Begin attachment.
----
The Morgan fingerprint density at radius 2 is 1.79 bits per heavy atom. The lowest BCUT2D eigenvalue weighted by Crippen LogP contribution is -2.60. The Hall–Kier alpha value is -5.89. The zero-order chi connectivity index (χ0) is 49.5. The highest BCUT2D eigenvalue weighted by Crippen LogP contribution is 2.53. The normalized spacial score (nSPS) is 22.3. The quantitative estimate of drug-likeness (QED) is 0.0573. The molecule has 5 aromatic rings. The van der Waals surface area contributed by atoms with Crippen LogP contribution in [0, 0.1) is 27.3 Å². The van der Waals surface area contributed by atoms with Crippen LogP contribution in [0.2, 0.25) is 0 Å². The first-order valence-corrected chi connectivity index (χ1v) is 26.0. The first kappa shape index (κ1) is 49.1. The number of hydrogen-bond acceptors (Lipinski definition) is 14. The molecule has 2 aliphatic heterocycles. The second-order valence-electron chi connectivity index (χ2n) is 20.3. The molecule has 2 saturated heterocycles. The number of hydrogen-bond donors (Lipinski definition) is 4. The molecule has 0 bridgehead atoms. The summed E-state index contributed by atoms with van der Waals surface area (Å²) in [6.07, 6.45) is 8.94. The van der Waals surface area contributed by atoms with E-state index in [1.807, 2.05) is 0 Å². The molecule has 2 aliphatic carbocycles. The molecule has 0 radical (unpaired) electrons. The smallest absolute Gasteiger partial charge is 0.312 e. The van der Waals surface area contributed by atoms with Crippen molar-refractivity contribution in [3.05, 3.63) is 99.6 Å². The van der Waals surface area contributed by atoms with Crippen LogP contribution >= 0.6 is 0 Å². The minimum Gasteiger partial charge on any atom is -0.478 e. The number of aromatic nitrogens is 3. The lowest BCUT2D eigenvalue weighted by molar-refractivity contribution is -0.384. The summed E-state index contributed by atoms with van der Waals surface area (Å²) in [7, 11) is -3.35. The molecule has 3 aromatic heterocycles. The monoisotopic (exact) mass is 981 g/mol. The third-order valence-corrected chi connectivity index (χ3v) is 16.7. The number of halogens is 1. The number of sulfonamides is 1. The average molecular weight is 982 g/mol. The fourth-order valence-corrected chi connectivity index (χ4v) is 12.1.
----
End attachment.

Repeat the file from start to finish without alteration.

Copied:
The Morgan fingerprint density at radius 2 is 1.79 bits per heavy atom. The lowest BCUT2D eigenvalue weighted by Crippen LogP contribution is -2.60. The Hall–Kier alpha value is -5.89. The zero-order chi connectivity index (χ0) is 49.5. The highest BCUT2D eigenvalue weighted by Crippen LogP contribution is 2.53. The normalized spacial score (nSPS) is 22.3. The quantitative estimate of drug-likeness (QED) is 0.0573. The molecule has 5 aromatic rings. The van der Waals surface area contributed by atoms with Crippen LogP contribution in [0, 0.1) is 27.3 Å². The van der Waals surface area contributed by atoms with Crippen LogP contribution in [0.2, 0.25) is 0 Å². The first-order valence-corrected chi connectivity index (χ1v) is 26.0. The first kappa shape index (κ1) is 49.1. The number of hydrogen-bond acceptors (Lipinski definition) is 14. The molecule has 2 aliphatic heterocycles. The second-order valence-electron chi connectivity index (χ2n) is 20.3. The molecule has 2 saturated heterocycles. The number of hydrogen-bond donors (Lipinski definition) is 4. The molecule has 0 bridgehead atoms. The summed E-state index contributed by atoms with van der Waals surface area (Å²) in [6.07, 6.45) is 8.94. The van der Waals surface area contributed by atoms with E-state index in [1.807, 2.05) is 0 Å². The molecule has 2 aliphatic carbocycles. The molecule has 0 radical (unpaired) electrons. The smallest absolute Gasteiger partial charge is 0.312 e. The van der Waals surface area contributed by atoms with Crippen molar-refractivity contribution in [3.05, 3.63) is 99.6 Å². The van der Waals surface area contributed by atoms with Crippen LogP contribution >= 0.6 is 0 Å². The minimum Gasteiger partial charge on any atom is -0.478 e. The number of aromatic nitrogens is 3. The lowest BCUT2D eigenvalue weighted by molar-refractivity contribution is -0.384. The summed E-state index contributed by atoms with van der Waals surface area (Å²) in [7, 11) is -3.35. The molecule has 3 aromatic heterocycles. The monoisotopic (exact) mass is 981 g/mol. The third-order valence-corrected chi connectivity index (χ3v) is 16.7. The number of halogens is 1. The number of sulfonamides is 1. The average molecular weight is 982 g/mol. The fourth-order valence-corrected chi connectivity index (χ4v) is 12.1.